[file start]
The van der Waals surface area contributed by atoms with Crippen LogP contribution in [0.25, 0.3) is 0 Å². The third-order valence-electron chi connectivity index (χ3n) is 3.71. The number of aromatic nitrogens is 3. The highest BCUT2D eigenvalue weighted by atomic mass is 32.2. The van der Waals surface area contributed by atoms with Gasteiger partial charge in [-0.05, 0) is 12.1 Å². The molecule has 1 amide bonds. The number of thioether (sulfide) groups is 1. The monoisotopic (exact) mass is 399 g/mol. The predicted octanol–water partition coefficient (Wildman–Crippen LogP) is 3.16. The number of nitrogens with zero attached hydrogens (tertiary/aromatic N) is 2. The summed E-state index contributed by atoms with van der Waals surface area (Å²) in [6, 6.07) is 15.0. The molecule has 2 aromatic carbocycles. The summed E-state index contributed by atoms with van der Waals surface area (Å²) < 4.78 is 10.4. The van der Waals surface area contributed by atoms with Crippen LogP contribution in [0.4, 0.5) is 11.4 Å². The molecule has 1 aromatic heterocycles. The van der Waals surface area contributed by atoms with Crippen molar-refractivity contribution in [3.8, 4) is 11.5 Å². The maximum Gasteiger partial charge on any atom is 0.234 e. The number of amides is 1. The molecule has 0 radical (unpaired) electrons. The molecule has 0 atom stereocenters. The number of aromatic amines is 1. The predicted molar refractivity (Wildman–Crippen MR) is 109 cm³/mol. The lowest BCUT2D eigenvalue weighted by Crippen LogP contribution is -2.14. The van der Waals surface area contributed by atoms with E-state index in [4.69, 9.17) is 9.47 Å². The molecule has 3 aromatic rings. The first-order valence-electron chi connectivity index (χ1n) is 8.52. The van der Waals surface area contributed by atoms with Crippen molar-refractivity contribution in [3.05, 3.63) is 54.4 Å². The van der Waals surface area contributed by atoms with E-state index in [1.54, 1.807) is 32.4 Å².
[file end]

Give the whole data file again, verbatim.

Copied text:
The van der Waals surface area contributed by atoms with Crippen LogP contribution in [0.25, 0.3) is 0 Å². The third-order valence-electron chi connectivity index (χ3n) is 3.71. The number of aromatic nitrogens is 3. The highest BCUT2D eigenvalue weighted by atomic mass is 32.2. The van der Waals surface area contributed by atoms with Gasteiger partial charge in [-0.05, 0) is 12.1 Å². The molecule has 1 amide bonds. The number of thioether (sulfide) groups is 1. The monoisotopic (exact) mass is 399 g/mol. The predicted octanol–water partition coefficient (Wildman–Crippen LogP) is 3.16. The number of nitrogens with zero attached hydrogens (tertiary/aromatic N) is 2. The summed E-state index contributed by atoms with van der Waals surface area (Å²) in [6, 6.07) is 15.0. The molecule has 2 aromatic carbocycles. The summed E-state index contributed by atoms with van der Waals surface area (Å²) < 4.78 is 10.4. The van der Waals surface area contributed by atoms with Crippen LogP contribution in [0.4, 0.5) is 11.4 Å². The molecule has 1 aromatic heterocycles. The van der Waals surface area contributed by atoms with Crippen molar-refractivity contribution in [3.8, 4) is 11.5 Å². The maximum Gasteiger partial charge on any atom is 0.234 e. The number of amides is 1. The molecule has 0 radical (unpaired) electrons. The molecule has 0 atom stereocenters. The number of aromatic amines is 1. The predicted molar refractivity (Wildman–Crippen MR) is 109 cm³/mol. The lowest BCUT2D eigenvalue weighted by Crippen LogP contribution is -2.14. The van der Waals surface area contributed by atoms with E-state index in [4.69, 9.17) is 9.47 Å². The molecule has 3 aromatic rings. The first-order valence-electron chi connectivity index (χ1n) is 8.52. The van der Waals surface area contributed by atoms with Crippen molar-refractivity contribution in [3.05, 3.63) is 54.4 Å². The van der Waals surface area contributed by atoms with E-state index in [1.54, 1.807) is 32.4 Å².